US stocks have entered the 'danger zone'

Investors’ exuberance on the stock market may be at a tipping point.

In a note to clients on Monday, Jeff Saut, the chief investment strategist at Raymond James, said the media coverage of President Donald Trump’s administration has largely reflected a glass-half-empty tilt.

But the stock market has shrugged off much of the news, rallying to new highs in one of the longest streaks in history. Investor optimism has also climbed to historic highs, alongside business and consumer confidence.

That’s at odds with some strategists, including Saut, who are cautious of the rally amid little policy implementation.

Saut wrote:

“Andrew and I are at the 38th Annual Raymond James Institutional Investors Conference in Orlando, where there will be some 1,000 portfolio managers and approximately 300 presenting companies. We will be seeing companies’ CEOs, CFOs, COOs, etc. Interestingly, such corporate insiders sold $US7.8 billion of their companies’ stock in February, which was the most in roughly six years.

What do they know that we don’t know? Maybe they know that the Daily Sentiment Survey of Futures Traders shows a 92% Bulls reading. In the three times the reading has been that high since 2011 it has led to declines of 7% (2/11), 8% (5/13), and 3% (11/13). Also of note is that late last week the number of stocks making new 52-week highs on the NYSE collapsed by some 80%. Then there are the bullish sentiment figures that are at danger levels (chart 2 …). All of this continues to leave us in a cautionary stance despite the fact that stance has been wrong for three weeks.”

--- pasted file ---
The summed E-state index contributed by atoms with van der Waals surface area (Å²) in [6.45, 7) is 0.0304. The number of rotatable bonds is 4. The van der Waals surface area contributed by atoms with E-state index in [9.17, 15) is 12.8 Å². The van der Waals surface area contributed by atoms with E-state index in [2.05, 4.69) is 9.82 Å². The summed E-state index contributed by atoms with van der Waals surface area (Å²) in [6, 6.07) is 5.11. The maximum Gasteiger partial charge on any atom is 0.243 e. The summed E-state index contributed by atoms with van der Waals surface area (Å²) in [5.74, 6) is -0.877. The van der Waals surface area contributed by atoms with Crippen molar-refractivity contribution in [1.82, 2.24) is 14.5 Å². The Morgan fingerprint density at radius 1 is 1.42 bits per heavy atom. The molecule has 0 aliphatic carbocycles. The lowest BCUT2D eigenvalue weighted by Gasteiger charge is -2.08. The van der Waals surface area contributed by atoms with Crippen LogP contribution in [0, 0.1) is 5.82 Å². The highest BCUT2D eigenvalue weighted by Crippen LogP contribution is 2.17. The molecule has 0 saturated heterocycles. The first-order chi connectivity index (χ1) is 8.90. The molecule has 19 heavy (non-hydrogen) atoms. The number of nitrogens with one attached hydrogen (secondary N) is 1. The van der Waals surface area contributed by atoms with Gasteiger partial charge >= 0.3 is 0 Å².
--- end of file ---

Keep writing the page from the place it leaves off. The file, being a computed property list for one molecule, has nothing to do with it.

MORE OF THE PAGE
The chart below shows the Investors Intelligence Advisor Sentiment reading on the S&P 500. The difference between bullish and bearish investors is approaching a “danger zone” seen near previous market tops, Saut annotated.

That helps explain why it’s simultaneously one of the most loved and hated bull markets in history. Stocks have kept going up in the face of several indicators that suggest they should be lower.

The most important one historically is whether the US economy is entering a cyclical downturn or not.

“At least the economic data look good, and that is an important catalyst ultimately that keeps markets going,” said David Harris, the chief investment officer at Rockefeller & Co. “You’d probably have more than anything a pause that refreshes in the US markets, as valuations are arguably ahead of themselves,” he told Business Insider. Harris foresaw a “time correction” in the market, but not a drop that materially ends the bull run.

Other strategists warn that the recent run up has been a ‘hope rally,’ built on the prospects that Trump delivers his campaign promises of infrastructure spending, corporate tax cuts, and deregulation.

David Rosenberg, the chief economist at Gluskin Sheff, said in a note that momentum can only carry the market so far. “Sentiment is ridiculously overdone, with the Investor Intelligence survey showing the bull share at 63.1%, the highest reading since January 1987, when tax reform had become a reality, not just a mere projection,” he wrote in a note on Monday.

“We think the equity markets are at an inflection point,” Saut said. “The next few sessions should tell if this is the case.”

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